Roger Deakins

14th Annual Satellite Awards, 2009

Nominated seven times for the Academy Award for Best Cinematography, Roger Deakins’ creative influence behind the camera can be seen in the ‘emotional look’ of films ranging from “The Shawshank Redemption,” “Fargo,” Martin Scorsese’s “Kundun,” “O Brother Where Art Thou?,” Ron Howard’s “A Beautiful Mind,” and “Doubt.”  In 2008, Deakins received two Oscar™ nominations in the same year for “No Country for Old Men” and “The Assassination of Jesse James by the Coward Robert Ford.” Most recently, he was Oscar-nominated for “True Grit,” the Coen Bros. remake.

Rick Baker

13th Annual Satellite Awards, 2008

Six-Time Oscar® winner Rick Baker, legendary make-up effects artist, has thrilled audiences with his innovative creatures for years. A master make-up artist and prosthetics inventor, Baker began his apprenticeship on “The Exorcist,” went on to films like “Star Wars,” Dino De Laurentiis’ “King Kong” to cult classic “An American Werewolf in London,” to “Men in Black,” and the B-List director biopic “Ed Wood.” In 2010 Rick Baker won his newest Oscar for “The Wolfman,” and continues to break barriers on creature effects.

Mr. Baker was presented the Tesla Award by one of his earliest collaborators, Director/Producer John Landis.

Dennis Muren

12th Annual Satellite Awards, 2007

Eight-time Oscar® winner Dennis Muren, ASC, a pioneer in V/FX is the first visual effects artist to have a Star on the Hollywood Walk of Fame. His work in films reflects a series of milestones that mark the history of visual effects achievements in the movies: “Star Wars,” “The Empire Strikes Back,” “Jurassic Park,” and even the flying bicycle sequence in “ET.” In “Terminator 2: Judgment Day,” Muren used computer digital rendering and compositing to create a menacing character. His work on the “T-1000” pushed morphing technology into the future. He recently worked on “Wall-E” and “Super 8.”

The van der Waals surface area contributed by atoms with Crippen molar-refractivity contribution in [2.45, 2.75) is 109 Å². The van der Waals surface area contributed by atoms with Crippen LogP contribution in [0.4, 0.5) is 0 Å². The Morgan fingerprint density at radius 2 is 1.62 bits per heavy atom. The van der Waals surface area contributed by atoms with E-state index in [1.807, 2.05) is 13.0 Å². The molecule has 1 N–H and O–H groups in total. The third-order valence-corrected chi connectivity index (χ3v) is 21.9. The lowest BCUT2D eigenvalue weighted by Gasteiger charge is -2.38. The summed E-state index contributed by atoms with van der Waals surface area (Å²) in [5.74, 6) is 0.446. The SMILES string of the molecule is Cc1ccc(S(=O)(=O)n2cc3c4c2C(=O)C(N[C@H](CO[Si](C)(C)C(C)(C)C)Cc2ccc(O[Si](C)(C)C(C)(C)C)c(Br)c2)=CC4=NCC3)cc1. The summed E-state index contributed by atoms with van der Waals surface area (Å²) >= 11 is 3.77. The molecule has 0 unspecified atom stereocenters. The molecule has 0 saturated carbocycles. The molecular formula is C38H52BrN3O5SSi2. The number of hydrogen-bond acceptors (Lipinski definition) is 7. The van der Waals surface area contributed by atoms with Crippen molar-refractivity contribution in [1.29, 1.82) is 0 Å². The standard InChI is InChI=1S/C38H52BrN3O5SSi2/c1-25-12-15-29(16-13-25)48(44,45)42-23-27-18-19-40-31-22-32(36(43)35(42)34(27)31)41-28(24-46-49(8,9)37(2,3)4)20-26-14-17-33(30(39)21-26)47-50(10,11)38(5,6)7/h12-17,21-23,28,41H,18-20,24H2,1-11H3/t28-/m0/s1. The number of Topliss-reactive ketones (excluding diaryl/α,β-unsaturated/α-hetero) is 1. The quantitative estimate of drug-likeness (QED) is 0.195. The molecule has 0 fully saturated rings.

Richard Donner

11th Annual Satellite Awards, 2006

In 1976 Richard Donner directed the classic suspense thriller, “The Omen,” followed two years later by the definitive version of “Superman,” starring Christopher Reeve. With “Superman,” Donner raised the bar on the genre by insisting that the comic book superhero should be treated with authenticity and respect for the source material rather than as camp. “Superman,” also had the distinction of creating astonishing special effects that not only pre-dated contemporary computer-generated images, but often equaled or surpassed.

Stan Winston

10th Annual Satellite Awards, 2005

Special effects master Stan Winston created the monstrous extraterrestrials of “Aliens,” the fanciful character of “Edward Scissorhands,” the astounding dinosaurs of “Jurassic Park” and the frightening “Terminator” among other achievements. He won four Academy Awards and was nominated for 10, underscoring his groundbreaking contributions to cinema.

 

 

Jerry Lewis

9th Annual Satellite Awards, 2005

While iconic actor/comedian Jerry Lewis is known the world over as a brilliant artist and stalwart humanitarian, who raised billions of dollars for muscular dystrophy research through his annual telethons, few are aware of the depth and breadth of the entertainer’s technical achievements and contributions to the science of filmmaking. He was instrumental in introducing video-assist and video playback techniques, which have become industry standards.

 

James Cameron

8th Annual Satellite Awards, 2004

Canadian-born entertainment industry icon James Cameron credits early exposure to Stanley Kubrick’s “2001: A Space Odyssey” as the creative catalyst that launched a truly remarkable and technologically innovative career in the movie business. From “The Abyss” to “Terminator” to “AVATAR,” Cameron has made his mark in stand-out effects and 3D lens innovations.

 

 

George Lucas

7th Annual Satellite Awards, 2003 (first Tesla Honoree Awarded)

From “Star Wars” to the Indiana Jones chronicles, George Lucas continues to be instrumental in changing the viewer experiences and expectations of worldwide audiences. His impact on the entertainment industry began with “American Graffiti” to can be seen in projects as diverse as “Willow” to the animated version of “Star Wars: The Clone Wars” for television. Lucas received the first Tesla Award for a lifetime of visionary filmmaking achievement and his privately held company, LucasFilm, continues to expand frontiers in the cinematic arts.